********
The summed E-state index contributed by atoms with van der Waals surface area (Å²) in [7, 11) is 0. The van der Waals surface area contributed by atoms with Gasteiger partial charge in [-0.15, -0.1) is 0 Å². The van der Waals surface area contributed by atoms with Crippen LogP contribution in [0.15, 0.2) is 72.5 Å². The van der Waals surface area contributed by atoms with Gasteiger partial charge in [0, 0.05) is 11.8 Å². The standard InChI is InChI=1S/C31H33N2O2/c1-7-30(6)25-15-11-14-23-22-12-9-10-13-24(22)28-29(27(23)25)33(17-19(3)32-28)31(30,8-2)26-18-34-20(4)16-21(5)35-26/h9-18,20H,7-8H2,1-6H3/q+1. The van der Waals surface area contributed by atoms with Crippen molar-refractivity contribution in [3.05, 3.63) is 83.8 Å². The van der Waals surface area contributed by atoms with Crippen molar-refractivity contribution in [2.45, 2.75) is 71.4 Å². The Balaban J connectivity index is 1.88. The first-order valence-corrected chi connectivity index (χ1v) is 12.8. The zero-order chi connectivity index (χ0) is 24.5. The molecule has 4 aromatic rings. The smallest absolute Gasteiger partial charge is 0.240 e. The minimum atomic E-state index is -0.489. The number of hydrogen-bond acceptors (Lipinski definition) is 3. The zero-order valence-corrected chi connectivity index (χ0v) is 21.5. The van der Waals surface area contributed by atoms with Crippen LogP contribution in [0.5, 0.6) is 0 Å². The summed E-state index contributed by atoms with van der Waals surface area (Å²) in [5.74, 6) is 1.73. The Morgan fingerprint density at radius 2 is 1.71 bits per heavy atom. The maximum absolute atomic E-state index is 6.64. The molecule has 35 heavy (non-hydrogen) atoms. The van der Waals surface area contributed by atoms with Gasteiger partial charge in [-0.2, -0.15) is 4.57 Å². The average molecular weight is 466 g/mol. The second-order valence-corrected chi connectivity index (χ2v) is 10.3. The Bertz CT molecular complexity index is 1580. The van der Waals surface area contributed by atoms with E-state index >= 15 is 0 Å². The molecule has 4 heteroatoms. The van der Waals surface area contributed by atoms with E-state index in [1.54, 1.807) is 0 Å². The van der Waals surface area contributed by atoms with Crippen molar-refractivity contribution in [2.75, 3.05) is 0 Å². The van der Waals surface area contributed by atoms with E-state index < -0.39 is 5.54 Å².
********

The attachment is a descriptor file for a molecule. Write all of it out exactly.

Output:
The summed E-state index contributed by atoms with van der Waals surface area (Å²) in [7, 11) is 0. The van der Waals surface area contributed by atoms with Gasteiger partial charge in [-0.15, -0.1) is 0 Å². The van der Waals surface area contributed by atoms with Crippen LogP contribution in [0.15, 0.2) is 72.5 Å². The van der Waals surface area contributed by atoms with Gasteiger partial charge in [0, 0.05) is 11.8 Å². The standard InChI is InChI=1S/C31H33N2O2/c1-7-30(6)25-15-11-14-23-22-12-9-10-13-24(22)28-29(27(23)25)33(17-19(3)32-28)31(30,8-2)26-18-34-20(4)16-21(5)35-26/h9-18,20H,7-8H2,1-6H3/q+1. The van der Waals surface area contributed by atoms with Crippen molar-refractivity contribution in [3.05, 3.63) is 83.8 Å². The van der Waals surface area contributed by atoms with Crippen molar-refractivity contribution in [2.45, 2.75) is 71.4 Å². The Balaban J connectivity index is 1.88. The first-order valence-corrected chi connectivity index (χ1v) is 12.8. The zero-order chi connectivity index (χ0) is 24.5. The molecule has 4 aromatic rings. The smallest absolute Gasteiger partial charge is 0.240 e. The minimum atomic E-state index is -0.489. The number of hydrogen-bond acceptors (Lipinski definition) is 3. The zero-order valence-corrected chi connectivity index (χ0v) is 21.5. The van der Waals surface area contributed by atoms with Crippen LogP contribution in [0.5, 0.6) is 0 Å². The summed E-state index contributed by atoms with van der Waals surface area (Å²) in [5.74, 6) is 1.73. The Morgan fingerprint density at radius 2 is 1.71 bits per heavy atom. The maximum absolute atomic E-state index is 6.64. The molecule has 35 heavy (non-hydrogen) atoms. The van der Waals surface area contributed by atoms with Gasteiger partial charge in [-0.2, -0.15) is 4.57 Å². The average molecular weight is 466 g/mol. The second-order valence-corrected chi connectivity index (χ2v) is 10.3. The Bertz CT molecular complexity index is 1580. The van der Waals surface area contributed by atoms with E-state index >= 15 is 0 Å². The molecule has 4 heteroatoms. The van der Waals surface area contributed by atoms with E-state index in [1.54, 1.807) is 0 Å². The van der Waals surface area contributed by atoms with Crippen molar-refractivity contribution in [2.75, 3.05) is 0 Å². The van der Waals surface area contributed by atoms with E-state index < -0.39 is 5.54 Å².